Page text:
For Women's History Month, we're celebrating the stories of some of the inspirational women who lived in, worked at, and protected National Trust (NSW) places. From passionate conservationists to self-taught artists – these are just some of the women who defied convention to walk their own path.
Annie Wyatt, founder of the National Trust of Australia (NSW)
Over her lifetime, Annie Forsyth Wyatt was a conservationist and humanitarian who cared deeply about protecting built and natural heritage.
Born in 1885, Annie spent much of her childhood among the bushland and wildflowers of semi-rural Rooty Hill, NSW. After marrying and moving to the leafy suburbs of Gordon, she was shocked to see the destruction of the natural environment and made her first bold move into conservation with the creation of the Ku-ring-gai Tree Lovers’ Civic League in 1927.
Over the next two decades Annie worked for the Prisoners’ Aid Association of NSW and the Red Cross – even publishing a historical romance, Doors that Slam, of which the proceeds went to charity.
But there was more to come: Annie’s continued determination to preserve and protect bushland and historical buildings attracted a loyal following, and in 1945 she and a committee of dedicated volunteers founded the National Trust of Australia (NSW).
The National Trust movement quickly spread across Australia, and branches were eventually established in each Australian state and territory. Now, thanks to Annie’s incredible pioneering efforts, the National Trust (NSW) continues to ensure the protection of built and natural heritage for future generations.
Joan and Eileen Bradley, protectors of Australian bushland
In the 1970s, former industrial chemist, Joan Bradley, and her sister, Eileen, developed an approach to regenerating the Australian bush that would revolutionise the industry.
The sisters often walked their dogs on Bradleys Head, and as they walked they would pull out weeds, eventually noticing that the bush would naturally regenerate. This marked the beginning of the ‘the Bradley method’, which Joan later outlined in her book, Bringing Back the Bush.
The core principles are based on helping the bush to help itself, and include: working outwards from areas of bushland where the weeds are sparse and then moving gradually into areas of denser infestation; replacing leaf litter and minimising disturbance; allowing native plants to germinate and regrow before proceeding to the next area.
This new approach was the beginning of minimal disturbance bush regeneration in NSW, and both Joan and Eileen went on to work with the National Trust (NSW) in 1976 to restore precious blue gum forest at Beecroft, Sydney.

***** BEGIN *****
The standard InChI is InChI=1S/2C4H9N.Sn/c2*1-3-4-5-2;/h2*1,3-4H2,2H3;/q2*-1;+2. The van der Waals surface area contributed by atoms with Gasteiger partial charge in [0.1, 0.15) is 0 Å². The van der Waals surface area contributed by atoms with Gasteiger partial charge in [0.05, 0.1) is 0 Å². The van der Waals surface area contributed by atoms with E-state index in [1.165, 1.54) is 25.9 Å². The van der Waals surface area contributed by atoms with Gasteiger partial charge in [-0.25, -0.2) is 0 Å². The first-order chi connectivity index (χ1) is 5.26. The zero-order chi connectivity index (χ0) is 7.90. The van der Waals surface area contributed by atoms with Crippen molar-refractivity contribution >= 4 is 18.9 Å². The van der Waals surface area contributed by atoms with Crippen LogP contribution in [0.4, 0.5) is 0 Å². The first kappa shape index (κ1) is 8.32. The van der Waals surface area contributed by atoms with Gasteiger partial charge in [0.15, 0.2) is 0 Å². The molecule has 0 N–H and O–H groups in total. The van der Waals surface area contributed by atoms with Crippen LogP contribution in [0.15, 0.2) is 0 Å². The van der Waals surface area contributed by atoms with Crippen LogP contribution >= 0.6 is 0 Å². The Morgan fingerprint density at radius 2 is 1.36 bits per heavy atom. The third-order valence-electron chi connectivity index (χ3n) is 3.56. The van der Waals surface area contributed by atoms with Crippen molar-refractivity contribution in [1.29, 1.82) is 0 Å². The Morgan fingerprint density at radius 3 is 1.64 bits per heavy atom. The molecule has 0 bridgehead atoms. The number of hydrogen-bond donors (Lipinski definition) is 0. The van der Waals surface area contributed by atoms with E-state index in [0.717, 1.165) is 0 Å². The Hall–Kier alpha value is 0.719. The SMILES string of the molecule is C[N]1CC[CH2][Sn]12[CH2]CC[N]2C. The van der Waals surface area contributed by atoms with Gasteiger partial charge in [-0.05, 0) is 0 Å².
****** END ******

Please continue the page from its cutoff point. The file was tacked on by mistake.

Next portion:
In the same year, the National Trust actively commenced its Bushland Management Service (BMS), which continues to work with public and private landowners to help manage conservation of bushland and biodiversity.
Emily Twynam, self-taught artist
The overflowing sketchbooks and intricate wooden sculptures that dot the National Trust’s Riversdale house in Goulburn are testament to the creative spirit of Emily Rose Twynam, who lived in the property with her family from 1875.
At a time when few women had access to formal artistic education, Emily was completely self-taught and drew on inspiration from her own gardens at Riversdale. She was constantly sketching flora and fauna, and her surviving sketch books are full of delicate Indian ink drawings of oak leaves and acorns, banksia, woody pear, cashew and kurrajong.
In her later years, Emily also took up carving and produced ornate picture frames and handmade furniture decorated with designs drawn from her sketchbooks. Today, her designs adorn the walls of Riversdale – a reminder of a woman who created and defined her own artistic life. Plan a visit to Riversdale
The women of Miss Porter’s House
Florence Porter and her daughters, Ella and Hazel, were exquisite craftswomen who produced a vast collection of crochet, embroidery, clothing and household textiles that are now housed in the National Trust’s Miss Porter’s House, in Newcastle.
However the Porter women’s story is more than just tea pots, doilies and cake. Miss Porter’s House reflects three generations of women who were early European settlers, businesspeople, and survivors in tough times.
Florence’s mother, Ann, had 11 children. After her husband died, she dealt with the family property, remarried after ten years, inherited ten stepchildren, and spent the last years of her life in Florence’s home.
Later on, Florence was to face similar challenges herself. After losing her husband in 1919 to the influenza epidemic, Florence managed the family home and raised her young daughters, Ella and Hazel. Neither Ella or Hazel married – instead they became the family breadwinners, supporting their widowed mother at a time when few pensions existed.
The resilience and creative spirit of the Porter women lives on in their house, which was bequeathed to the National Trust in 1997 and is now a living snapshot of pre-1950s life in Newcastle. Plan a visit to Miss Porter’s House.
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